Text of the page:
George Will in The Washington Post:
Before what he calls “the jaw-dropping” events of the past 19 months — TARP, the stimulus, Government Motors, the mistreatment of Chrysler’s creditors, Obamacare, etc. — the idea of running for office never crossed Ron Johnson’s mind. He was, however, dry tinder — he calls Ayn Rand’s “Atlas Shrugged” his “foundational book” — and now is ablaze, in an understated, Upper Midwestern way. This 55-year-old manufacturer of plastic products from Oshkosh, Wis., is what the Tea Party looks like.
He is trim, gray-haired and suddenly gray-suited. For years he has worn jeans and running shoes to his office, but now, under spousal duress, he is trying to look senatorial — “My wife upgraded me to brown shoes.” He has been endorsed by the state party and will almost certainly win the September primary for the Republican nomination to run against Russ Feingold, who is seeking a fourth term in a year in which incumbency is considered a character flaw.
Former Republican governor Tommy Thompson led Feingold in polls and froze the race on the Republican side before deciding not to run. But in this season of simmering resentment of the political class, a neophyte such as Johnson might be a stronger candidate than a recycled executive. Johnson can fund himself. Asked how much of his wealth he will spend, if necessary, his answer is as simple as it is swift: “All of it.”
Feingold, 57, is an elusive target. In recent polls he has been under 50 percent when matched with potential Republican challengers. A political lifer, three years out of law school Feingold began a 10-year stint as a state senator, then became a U.S. senator. His cultivated quirkiness complicates attempts to cast him as a traditional liberal. In 1999, he was the only Democrat to vote against the motion to dismiss the impeachment charges against President Bill Clinton, and in 2008 he voted against the now hugely unpopular bailout legislation — TARP (the Troubled Assets Relief Program).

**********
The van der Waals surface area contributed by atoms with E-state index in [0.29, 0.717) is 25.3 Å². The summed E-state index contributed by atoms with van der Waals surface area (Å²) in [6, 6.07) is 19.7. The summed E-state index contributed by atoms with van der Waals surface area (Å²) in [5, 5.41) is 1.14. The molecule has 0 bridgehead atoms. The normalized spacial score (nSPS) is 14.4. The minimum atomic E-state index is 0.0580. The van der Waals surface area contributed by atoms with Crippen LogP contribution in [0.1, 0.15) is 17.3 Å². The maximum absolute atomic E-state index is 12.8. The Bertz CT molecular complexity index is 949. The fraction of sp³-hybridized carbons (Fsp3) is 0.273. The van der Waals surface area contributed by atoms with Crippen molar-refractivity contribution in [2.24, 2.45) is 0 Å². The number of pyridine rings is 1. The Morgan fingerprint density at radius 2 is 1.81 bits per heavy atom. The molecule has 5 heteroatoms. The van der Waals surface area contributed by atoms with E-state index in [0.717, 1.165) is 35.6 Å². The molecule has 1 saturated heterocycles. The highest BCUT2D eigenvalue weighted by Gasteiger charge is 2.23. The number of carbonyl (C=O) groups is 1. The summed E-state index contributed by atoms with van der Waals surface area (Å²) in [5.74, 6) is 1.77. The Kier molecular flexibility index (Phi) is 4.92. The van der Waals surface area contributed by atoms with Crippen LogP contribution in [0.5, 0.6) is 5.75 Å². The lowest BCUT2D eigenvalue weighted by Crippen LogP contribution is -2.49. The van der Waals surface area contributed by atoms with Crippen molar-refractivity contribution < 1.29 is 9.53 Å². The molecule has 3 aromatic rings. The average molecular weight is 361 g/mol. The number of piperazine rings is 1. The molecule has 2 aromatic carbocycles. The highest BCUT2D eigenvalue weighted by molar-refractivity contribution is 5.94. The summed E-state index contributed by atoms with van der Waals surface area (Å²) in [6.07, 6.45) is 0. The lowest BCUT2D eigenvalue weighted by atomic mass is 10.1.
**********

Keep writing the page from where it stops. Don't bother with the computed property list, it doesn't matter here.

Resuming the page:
This year’s turbulence has already visited Wisconsin. Facing a strong Republican challenge, Rep. David Obey, 71, who went to Congress in 1969 and chairs the House Appropriations Committee, has decided to retire, even though his district has not voted Republican in a presidential election since 1984.
Johnson, a pro-life Lutheran, will highlight Feingold’s opposition to banning late-term abortions: “I would like to ask Russ, ‘Have you ever witnessed a partial-birth abortion?’ ” But this year the “social issues,” as normally understood, are less important than the social issue as Johnson understands it — the transformation of American society in a way foreshadowed in fiction.
What Samuel Johnson said of Milton’s “Paradise Lost” — “None ever wished it longer than it is” — some readers have said of “Atlas Shrugged.” Not Johnson, who thinks it is “too short” at 1,088 pages.
Eric Kleefeld at Talking Points Memo:
The new Rasmussen poll of Wisconsin says that Democratic Sen. Russ Feingold is in a close race with businessman Ron Johnson, who is enjoying a boost of good publicity after his endorsement by the state GOP convention this past weekend.